Senator Sonny Angara sees the need for more flexibility in the processes involved in the annual submission of the national budget to keep up with the constantly changing demands and situation on the ground during the pandemic.
As the chairman of the Committee on Finance, Angara noted that many of the requirements of the various government agencies and offices are not contained in the copy of the national budget submitted to Congress, particularly those related to the response to the COVID-19 pandemic.
During the Development Budget Coordinating Committee briefing for the Senate on the P5.024 trillion national budget for 2022, the Department of Budget and Management (DBM) noted that there were no provisions for the vaccination of minors, the provision of special risk allowance (SRA) for health workers, and other items related to the government’s response to the COVID-19 variants, including the highly-infectious Delta variant.
“With the emergence of Delta and the other COVID variants, the requirements of our frontline agencies are constantly moving. The situation is changing rapidly and so must our processes pertaining to the submission of the national budget,” Angara said.
The Constitution requires the President to submit to Congress the proposed national budget within 30 days from the opening of its regular session or by the third week of August every year.
“The agencies are required to submit their budget proposals early on so that the DBM will be able to prepare the voluminous document and have it ready for submission to Congress by the third week of August. Given this situation, it is understandable that a lot of key expenditures are not captured in the budget document,” Angara said.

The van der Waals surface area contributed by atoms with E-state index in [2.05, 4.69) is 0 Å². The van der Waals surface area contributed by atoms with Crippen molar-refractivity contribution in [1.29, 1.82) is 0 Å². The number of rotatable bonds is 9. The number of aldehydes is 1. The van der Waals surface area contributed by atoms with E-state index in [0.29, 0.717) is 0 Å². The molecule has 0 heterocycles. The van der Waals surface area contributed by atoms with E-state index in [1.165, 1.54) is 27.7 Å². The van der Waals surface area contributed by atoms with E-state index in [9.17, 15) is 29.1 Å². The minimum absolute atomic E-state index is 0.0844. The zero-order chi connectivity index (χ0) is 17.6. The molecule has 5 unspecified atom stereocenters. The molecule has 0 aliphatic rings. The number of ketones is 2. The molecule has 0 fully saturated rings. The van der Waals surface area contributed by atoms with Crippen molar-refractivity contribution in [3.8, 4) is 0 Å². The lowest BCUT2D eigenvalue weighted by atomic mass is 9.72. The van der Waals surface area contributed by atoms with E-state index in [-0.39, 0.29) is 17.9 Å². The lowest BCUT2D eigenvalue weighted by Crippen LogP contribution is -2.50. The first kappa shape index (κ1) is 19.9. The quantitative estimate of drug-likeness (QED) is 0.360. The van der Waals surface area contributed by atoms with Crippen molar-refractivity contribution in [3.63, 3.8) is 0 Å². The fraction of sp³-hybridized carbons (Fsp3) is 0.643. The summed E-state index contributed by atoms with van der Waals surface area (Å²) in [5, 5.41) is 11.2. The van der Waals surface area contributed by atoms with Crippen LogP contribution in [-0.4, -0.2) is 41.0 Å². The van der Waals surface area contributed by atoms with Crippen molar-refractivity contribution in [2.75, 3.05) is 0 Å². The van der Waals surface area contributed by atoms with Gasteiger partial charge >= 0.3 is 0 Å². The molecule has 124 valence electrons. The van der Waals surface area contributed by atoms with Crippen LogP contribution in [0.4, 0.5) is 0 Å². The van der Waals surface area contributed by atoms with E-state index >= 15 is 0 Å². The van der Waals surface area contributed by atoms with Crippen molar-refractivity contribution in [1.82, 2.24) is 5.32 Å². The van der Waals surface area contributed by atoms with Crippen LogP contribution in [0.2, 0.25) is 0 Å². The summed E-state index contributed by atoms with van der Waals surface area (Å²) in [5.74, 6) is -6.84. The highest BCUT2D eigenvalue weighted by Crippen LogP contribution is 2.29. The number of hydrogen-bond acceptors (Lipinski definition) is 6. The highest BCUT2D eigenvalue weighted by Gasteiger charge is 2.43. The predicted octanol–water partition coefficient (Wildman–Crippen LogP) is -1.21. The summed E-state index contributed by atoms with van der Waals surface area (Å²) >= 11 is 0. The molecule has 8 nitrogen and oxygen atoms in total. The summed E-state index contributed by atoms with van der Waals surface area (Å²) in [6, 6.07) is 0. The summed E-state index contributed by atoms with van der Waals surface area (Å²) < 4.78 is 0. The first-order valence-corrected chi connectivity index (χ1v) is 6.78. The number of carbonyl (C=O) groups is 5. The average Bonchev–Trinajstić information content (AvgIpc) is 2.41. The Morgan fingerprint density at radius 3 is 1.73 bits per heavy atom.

“Agencies should be allowed to submit revisions to their proposed budgets to reflect new developments brought about by the pandemic. The spread of COVID has been rapid and our budget must be able to keep up with it,” the Senator added.
On the budget for the vaccination program, the DBM noted that the proposed 2022 national budget only contains funding for the purchase of booster shots for individuals who have already completed their jabs in the amount of P45 billion under the unprogrammed fund and not for the inoculation of children aged 12 to 17.
It was only in June when the Food and Drug Administration (FDA) amended the emergency use authorization for Pfizer-BioNTech’s vaccine to allow its use on 12 to 15-year old children. Earlier this month the FDA also granted the emergency use of Moderna’s vaccine for children aged 12 to 17.
DBM OIC Tina Canda admitted during the DBCC briefing that “certain adjustments must be done” with the proposed budget of the Department of Health.
In the case of the SRA, the DBM did not include funding for this benefit for health workers because of the expiration of Republic Act 11519 or the Bayanihan to Recover as One Act (Bayanihan 2) where this was introduced.
As the sponsor and author of Bayanihan 2, Angara has noted that the SRA is among the various benefits for health workers that will continue even after the expiry of Bayanihan 2 for as long as the state of public health emergency as declared by President Duterte is in place.
Angara and Senator Richard Gordon have filed Senate Bill 2371 to remove any confusion regarding the continued grant of the SRA and other benefits under Bayanihan 2. The Committee on Finance is set to conduct a hearing on the bill.
The DBM has also noted that there is no item in next year’s budget for testing and contact tracing, something which Angara and the other senators said should be funded as integral components of the country’s efforts to contain the spread of COVID-19.
Angara said there may also be a need to include cash aids or ayuda especially with some areas under lockdown due to the fluctuations in the number of active COVID cases.
For the micro, small and medium enterprises that continue to bleed due to extended community quarantines, Angara said the low-interest loans provided to them under Bayanihan 2 should continue even after the expiration of the law last June 30.